Compartment syndrome is a painful condition where there’s an increase in pressure and swelling in a confined muscle space. This condition is potentially dangerous, and at best extremely uncomfortable.
In many cases, compartment syndrome is the result of a traumatic injury, like a fracture. This type of compartment syndrome comes on quickly, and is known as acute compartment syndrome. When we treat this condition at MOTUS, it is often on an athlete who is recovering from some type of bone break. In fact, tibia shaft fractures are, overall, the most common cause of compartment syndrome.
In this context, compartments refer to groupings of muscles, blood vessels, and nerves in the legs. These are surrounded by a thin, connective tissue called a fascia, which serves to keep the compartments in place. An injury, such as a tibia shaft fracture, can cause bleeding and swelling within the muscles of the compartment.
But, since the fascia is designed to hold things in place, it is tight and doesn’t make space for this injury response. The compartment becomes pressurized, and blood flow to the nerve cells and the muscles is disrupted. Lymphatic drainage kicks in to help reduce the pressure, but can only do so much. After the lymphatic drainage has done what it can, the remaining pressure could be enough to cause potential nerve dysfunction and deformation if not addressed.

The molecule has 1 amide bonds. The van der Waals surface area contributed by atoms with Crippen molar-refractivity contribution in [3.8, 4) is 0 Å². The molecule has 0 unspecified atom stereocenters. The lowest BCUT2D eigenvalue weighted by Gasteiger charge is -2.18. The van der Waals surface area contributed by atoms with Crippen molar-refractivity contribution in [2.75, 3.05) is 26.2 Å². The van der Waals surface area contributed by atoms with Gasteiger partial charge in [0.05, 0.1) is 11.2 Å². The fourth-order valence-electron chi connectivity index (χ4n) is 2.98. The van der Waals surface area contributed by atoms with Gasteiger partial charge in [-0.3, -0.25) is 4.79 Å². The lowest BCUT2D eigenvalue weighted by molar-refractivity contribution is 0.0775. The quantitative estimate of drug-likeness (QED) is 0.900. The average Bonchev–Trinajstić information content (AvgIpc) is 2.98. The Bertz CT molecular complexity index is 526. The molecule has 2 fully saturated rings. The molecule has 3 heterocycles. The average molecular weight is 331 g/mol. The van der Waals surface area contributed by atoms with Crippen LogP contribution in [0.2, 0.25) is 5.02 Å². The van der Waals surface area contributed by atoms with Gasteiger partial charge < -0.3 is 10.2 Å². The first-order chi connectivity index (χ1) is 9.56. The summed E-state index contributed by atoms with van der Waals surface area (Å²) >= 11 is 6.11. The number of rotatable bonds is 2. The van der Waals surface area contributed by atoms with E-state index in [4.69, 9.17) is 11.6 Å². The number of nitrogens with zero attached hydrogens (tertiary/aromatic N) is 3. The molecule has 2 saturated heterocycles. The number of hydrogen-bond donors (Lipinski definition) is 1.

Patients who are experiencing compartment syndrome while recovering from an injury will report lots of pain in the leg, more than should be expected for the injury from which they are recovering. Pain and swelling with a passive stretch is an indicator that compartment syndrome could be present. If we suspect compartment syndrome, we’ll take a measurement of the compartment. If pressure is high enough, you will need immediate fasciectomy surgery.
There is also a chronic type of compartment syndrome that is less serious. In this case, the symptoms develop gradually during exercise and get better when at rest. Patients with chronic compartment syndrome could experience cramping, swelling, tingling, or notice that the area has lost color and is cold to the touch.
For chronic compartment syndrome, we generally recommend a program of range of motion and strengthening exercises that can potentially help take pressure off of the muscles. Some of our modalities, such as Pulsed Electromagnetic Field Therapy, can also be helpful in reducing the symptoms of compartment syndrome.
Your exact treatment will depend on your history and the mechanism behind compartment syndrome. As always, we treat with the big picture in mind and want to fix the problem long term.